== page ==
We’ve taken design, from its traditional and ancient roots, to the modern home.
Our artisanal process has refined both the beauty of the craft and it's humanitarian impact, so that every piece tells its story.
The 1982 famine of Rajasthan, left both its people and its animals to starvation. Tourism dropped dramatically, and the government was forced to turn to its citizens to repurpose what the calamity had left behind... the bones from camels, goats, and the like.
Buttons, walking sticks, jewelry, door handles, all were being made out of bone.
Reeta, being a designer, saw the beauty these materials brought with them and their potential to create timeless objects for the home.
Each piece immaculately refined, polished, and customized for a seamless transition to the modern home without losing the historical significance of its composition.
Designing furniture is just our bi-product of telling stories. Our design process and our native artisans have already done the work of instilling each unique narrative through customization, form, material, and texture.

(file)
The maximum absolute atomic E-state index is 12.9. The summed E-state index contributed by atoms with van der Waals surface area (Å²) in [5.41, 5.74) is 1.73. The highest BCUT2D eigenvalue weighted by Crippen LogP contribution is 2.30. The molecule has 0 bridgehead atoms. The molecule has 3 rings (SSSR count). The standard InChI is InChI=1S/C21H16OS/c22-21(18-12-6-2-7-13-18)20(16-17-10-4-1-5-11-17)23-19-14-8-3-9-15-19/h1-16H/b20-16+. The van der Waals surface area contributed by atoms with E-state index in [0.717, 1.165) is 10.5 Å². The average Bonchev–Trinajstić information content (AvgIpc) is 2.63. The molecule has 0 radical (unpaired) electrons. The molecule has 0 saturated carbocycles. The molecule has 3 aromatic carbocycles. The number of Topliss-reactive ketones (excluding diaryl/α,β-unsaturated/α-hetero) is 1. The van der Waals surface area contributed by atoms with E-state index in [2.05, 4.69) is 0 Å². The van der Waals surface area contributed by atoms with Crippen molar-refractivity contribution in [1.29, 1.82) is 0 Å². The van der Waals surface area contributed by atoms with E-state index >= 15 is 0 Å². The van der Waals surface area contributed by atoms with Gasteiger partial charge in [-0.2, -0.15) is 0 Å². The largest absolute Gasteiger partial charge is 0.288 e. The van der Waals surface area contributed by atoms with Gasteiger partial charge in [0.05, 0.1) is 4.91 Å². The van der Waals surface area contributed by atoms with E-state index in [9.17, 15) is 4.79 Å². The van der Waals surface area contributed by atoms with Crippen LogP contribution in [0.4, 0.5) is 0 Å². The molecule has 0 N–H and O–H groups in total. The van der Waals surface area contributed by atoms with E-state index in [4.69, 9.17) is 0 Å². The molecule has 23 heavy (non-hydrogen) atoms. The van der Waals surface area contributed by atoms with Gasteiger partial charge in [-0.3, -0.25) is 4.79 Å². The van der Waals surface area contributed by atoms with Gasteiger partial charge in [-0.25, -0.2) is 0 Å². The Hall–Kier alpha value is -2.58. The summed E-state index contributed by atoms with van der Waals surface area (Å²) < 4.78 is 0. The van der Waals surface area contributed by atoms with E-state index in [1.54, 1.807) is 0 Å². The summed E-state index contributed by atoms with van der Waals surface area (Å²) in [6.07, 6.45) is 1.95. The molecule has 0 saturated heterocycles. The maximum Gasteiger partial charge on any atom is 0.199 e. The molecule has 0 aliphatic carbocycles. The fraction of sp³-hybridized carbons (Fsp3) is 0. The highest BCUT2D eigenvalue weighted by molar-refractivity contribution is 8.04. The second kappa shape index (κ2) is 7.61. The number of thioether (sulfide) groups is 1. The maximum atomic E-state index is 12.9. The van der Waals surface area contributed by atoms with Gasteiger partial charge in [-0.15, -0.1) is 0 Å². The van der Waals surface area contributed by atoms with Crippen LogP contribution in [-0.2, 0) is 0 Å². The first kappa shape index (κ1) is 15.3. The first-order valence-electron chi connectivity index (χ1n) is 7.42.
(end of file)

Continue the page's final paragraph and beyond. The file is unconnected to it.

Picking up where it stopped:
Our pieces are no longer just a coffee table, or a lamp, they are the compiled parts of history and the human touch.
Since 2003, Farrago has merged past and present by fusing exquisite materials and traditional crafts with contemporary design. Founded in New York City by Reeta Gyamlani with Arthur and Rita Ermelino, Farrago’s home décor collection features mesmerizing inlays, natural minerals and sculpted metals.
Originally from Bombay/Mumbai, India, Reeta moved to New York City to earn her Master’s in Furniture Design and Design Management at Pratt Institute after obtaining her B.A. in Interior Design and Economics in India. In classic New York style, she found kindred spirits and family in her landlord Arthur Ermelino and his wife Rita who shared a passion for quality craftsmanship and design. That bond led Reeta to invite the Ermelinos to embark on her journey to create Farrago.
Reeta has been producing with the same Rajasthani family of craftspeople for the last two decades. This particular family has passed down the traditional craft of inlayed furniture for five generations, having been exclusively commissioned to create pieces for numerous royal palaces in India. Now through Farrago, they bring their time-honored craft into the modern world with newly interpreted, customized pieces.
Sadly, the Farrago family lost Arthur in 2009 to liver cancer but his fierce, uncompromising eye for design and integrity live on in every Farrago creation.